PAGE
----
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  1. #51
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    Quote Originally Posted by RobinC View Post
    I'm wondering if the records I require aren't available any more.
    Ancestry is no guide as to whether records are available or not.

    For many London poor law unions, they have only the tip of the iceberg.

    As well as the Guardians' minutes suggested above, you may also want to look at these (depending on the children's circumstances):

    Register of children boarded out 1896 - 1919
    FBG/115/002

    Register of children emigrated 1899 - 1928
    FBG/117

    Register of cases of children and adults in institutions and schools 1900 - 1911
    FBG/119/001

    Register of cases of children and adults in institutions and schools 1911 - 1920
    FBG/119/002

    Reports and applications of children at schools and homes 1907 - 1911
    FBG/120

    Quote Originally Posted by RobinC View Post
    Access Restrictions: Not available for general access
    That simply means that you have to consult the microfilm (in this case X114/476) rather than the original document.

    Quote Originally Posted by RobinC View Post
    How do I access the paid research service?
    Please see here ...

    www.
    cityoflondon.gov.uk/Corporation/LGNL_Services/Leisure_and_culture/Records_and_archives/Family_Research/Family+History+Research+Service.htm

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  3. #52
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    Could this be Alfred in 1916?

    Name: Alfred Wetherall
    Gender: Male
    Marital Status: Single
    Age: 18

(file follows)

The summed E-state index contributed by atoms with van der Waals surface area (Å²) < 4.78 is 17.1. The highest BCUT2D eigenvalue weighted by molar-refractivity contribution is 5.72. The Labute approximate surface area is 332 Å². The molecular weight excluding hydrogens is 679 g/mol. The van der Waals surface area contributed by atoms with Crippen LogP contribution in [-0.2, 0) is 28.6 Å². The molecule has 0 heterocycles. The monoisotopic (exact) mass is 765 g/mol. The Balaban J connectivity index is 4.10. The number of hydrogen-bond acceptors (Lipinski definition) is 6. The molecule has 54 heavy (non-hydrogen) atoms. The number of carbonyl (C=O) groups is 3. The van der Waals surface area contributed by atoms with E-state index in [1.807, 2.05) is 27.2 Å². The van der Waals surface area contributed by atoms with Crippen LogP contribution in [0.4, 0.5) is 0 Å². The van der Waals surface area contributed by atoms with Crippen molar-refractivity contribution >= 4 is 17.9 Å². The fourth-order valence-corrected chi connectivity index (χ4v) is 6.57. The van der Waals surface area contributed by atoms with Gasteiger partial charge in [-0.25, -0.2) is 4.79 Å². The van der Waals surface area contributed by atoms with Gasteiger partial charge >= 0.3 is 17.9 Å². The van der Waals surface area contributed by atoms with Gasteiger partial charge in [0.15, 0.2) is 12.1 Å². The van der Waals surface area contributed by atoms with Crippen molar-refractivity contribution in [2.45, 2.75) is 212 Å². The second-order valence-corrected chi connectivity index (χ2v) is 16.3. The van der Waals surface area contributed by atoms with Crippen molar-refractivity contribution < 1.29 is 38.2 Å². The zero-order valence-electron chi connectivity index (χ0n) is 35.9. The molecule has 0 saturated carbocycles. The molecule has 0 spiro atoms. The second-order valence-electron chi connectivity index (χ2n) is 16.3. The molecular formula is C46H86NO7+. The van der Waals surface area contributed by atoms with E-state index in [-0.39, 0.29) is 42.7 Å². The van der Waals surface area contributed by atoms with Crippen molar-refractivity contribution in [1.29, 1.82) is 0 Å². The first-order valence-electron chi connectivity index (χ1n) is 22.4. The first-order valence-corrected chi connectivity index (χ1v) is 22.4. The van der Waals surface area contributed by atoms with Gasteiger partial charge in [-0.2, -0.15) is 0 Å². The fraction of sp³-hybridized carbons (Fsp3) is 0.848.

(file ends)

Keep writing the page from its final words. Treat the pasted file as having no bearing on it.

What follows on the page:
Est. Birth Year: 1898
    Birthplace: England
    Year of Immigration: 1913
    Home in 1916: 20, Last Mountain, Saskatchewan
    Address: 27, 24, 2, Big Arm
    Racial or Tribal Origin: English

    Everything fits apart from the location but he was transported to Montreal in 1913 and attested in Leamington, Ontario in 1918 so could he have travelled to this area inbetween?

  4. #53
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    Quote Originally Posted by RobinC View Post
    Going back to this post, I have looked at Thomas's attestation on the same website and it has his occupation as farm labourer so I think he is the Thomas that travelled from Bristol to Quebec in 1912. Unfortunately it doesn't explain where he was in 1911.

    A while back, I found Thomas's papers from WWI but can't seem to find it now, the reason I'm looking for it is because he asked for someone called Stanley to be notified if anything happened but I can't remember Stanley's surname.
    RobinC

    If you go back to post#36 where you quoted the info you got from BIFHSGO, you can see his surname - it was Stanley Beacon of Leamington.

    Mary Anne

  5. #54
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    Quote Originally Posted by RobinC View Post
    Could this be Alfred in 1916?

    Name: Alfred Wetherall
    Gender: Male
    Marital Status: Single
    Age: 18
    Est. Birth Year: 1898
    Birthplace: England
    Year of Immigration: 1913
    Home in 1916: 20, Last Mountain, Saskatchewan
    Address: 27, 24, 2, Big Arm
    Racial or Tribal Origin: English

    Everything fits apart from the location but he was transported to Montreal in 1913 and attested in Leamington, Ontario in 1918 so could he have travelled to this area inbetween?
    RobinC

    I would think it very likely -- there were often harvest parties sent west during this time. Especially during WWI the farmers would be short-handed. The workers' way would be paid by the government or by the farmer in the destination location. The census was taken in June, so that could have been planting time there (rather than harvest). Looking at the census entry, it looks like he was a temporary resident to me, boarding with the farmer he was working for.

    Based on the various tidbits, it looks like Thomas, Alfred and Amelia were all settled in the Leamington area of Ontario, and from the looks of things all in the rural part of that area. so, between 1912-1914 when they were settled, the boys may have either stayed there or gone west temporarily to help with the harvest/planting. Given that they both enlisted in Leamington (Thomas in 1917 and Alfred in 1918) it would seem they wanted to go overseas with their friends there. You can order copies of their entire Canadian Expeditionary Force files by writing to Library and Archives Canada and quoting the reference information given with their online Attestation Papers: